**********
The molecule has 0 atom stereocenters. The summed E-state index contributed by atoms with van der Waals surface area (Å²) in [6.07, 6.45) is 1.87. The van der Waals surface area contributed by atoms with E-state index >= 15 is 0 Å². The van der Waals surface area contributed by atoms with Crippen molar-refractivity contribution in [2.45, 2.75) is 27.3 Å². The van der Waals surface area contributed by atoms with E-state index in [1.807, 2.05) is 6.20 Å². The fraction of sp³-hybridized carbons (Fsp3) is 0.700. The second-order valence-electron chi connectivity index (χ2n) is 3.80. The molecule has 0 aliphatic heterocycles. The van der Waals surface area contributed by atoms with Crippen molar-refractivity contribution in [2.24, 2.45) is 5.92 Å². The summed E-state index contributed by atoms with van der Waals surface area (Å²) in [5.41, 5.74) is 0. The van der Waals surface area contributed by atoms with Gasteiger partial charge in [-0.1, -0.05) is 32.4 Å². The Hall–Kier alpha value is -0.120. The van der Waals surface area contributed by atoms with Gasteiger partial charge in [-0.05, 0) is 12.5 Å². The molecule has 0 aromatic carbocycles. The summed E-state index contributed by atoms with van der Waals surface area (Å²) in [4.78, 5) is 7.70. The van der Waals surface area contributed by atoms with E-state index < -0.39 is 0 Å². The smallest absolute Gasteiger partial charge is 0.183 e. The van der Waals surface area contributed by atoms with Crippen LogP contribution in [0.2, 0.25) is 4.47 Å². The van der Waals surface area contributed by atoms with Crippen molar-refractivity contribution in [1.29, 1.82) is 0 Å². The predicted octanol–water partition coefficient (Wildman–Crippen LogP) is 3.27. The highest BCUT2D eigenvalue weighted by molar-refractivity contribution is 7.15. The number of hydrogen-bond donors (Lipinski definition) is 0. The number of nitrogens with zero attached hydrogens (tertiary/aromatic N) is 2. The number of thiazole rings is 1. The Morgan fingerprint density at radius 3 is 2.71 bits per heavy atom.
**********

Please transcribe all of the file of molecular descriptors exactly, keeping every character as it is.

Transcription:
The molecule has 0 atom stereocenters. The summed E-state index contributed by atoms with van der Waals surface area (Å²) in [6.07, 6.45) is 1.87. The van der Waals surface area contributed by atoms with E-state index >= 15 is 0 Å². The van der Waals surface area contributed by atoms with Crippen molar-refractivity contribution in [2.45, 2.75) is 27.3 Å². The van der Waals surface area contributed by atoms with E-state index in [1.807, 2.05) is 6.20 Å². The fraction of sp³-hybridized carbons (Fsp3) is 0.700. The second-order valence-electron chi connectivity index (χ2n) is 3.80. The molecule has 0 aliphatic heterocycles. The van der Waals surface area contributed by atoms with Crippen molar-refractivity contribution in [2.24, 2.45) is 5.92 Å². The summed E-state index contributed by atoms with van der Waals surface area (Å²) in [5.41, 5.74) is 0. The van der Waals surface area contributed by atoms with Gasteiger partial charge in [-0.1, -0.05) is 32.4 Å². The Hall–Kier alpha value is -0.120. The van der Waals surface area contributed by atoms with Gasteiger partial charge in [-0.05, 0) is 12.5 Å². The molecule has 0 aromatic carbocycles. The summed E-state index contributed by atoms with van der Waals surface area (Å²) in [4.78, 5) is 7.70. The van der Waals surface area contributed by atoms with E-state index < -0.39 is 0 Å². The smallest absolute Gasteiger partial charge is 0.183 e. The van der Waals surface area contributed by atoms with Crippen LogP contribution in [0.2, 0.25) is 4.47 Å². The van der Waals surface area contributed by atoms with Crippen molar-refractivity contribution in [1.29, 1.82) is 0 Å². The predicted octanol–water partition coefficient (Wildman–Crippen LogP) is 3.27. The highest BCUT2D eigenvalue weighted by molar-refractivity contribution is 7.15. The number of hydrogen-bond donors (Lipinski definition) is 0. The number of nitrogens with zero attached hydrogens (tertiary/aromatic N) is 2. The number of thiazole rings is 1. The Morgan fingerprint density at radius 3 is 2.71 bits per heavy atom.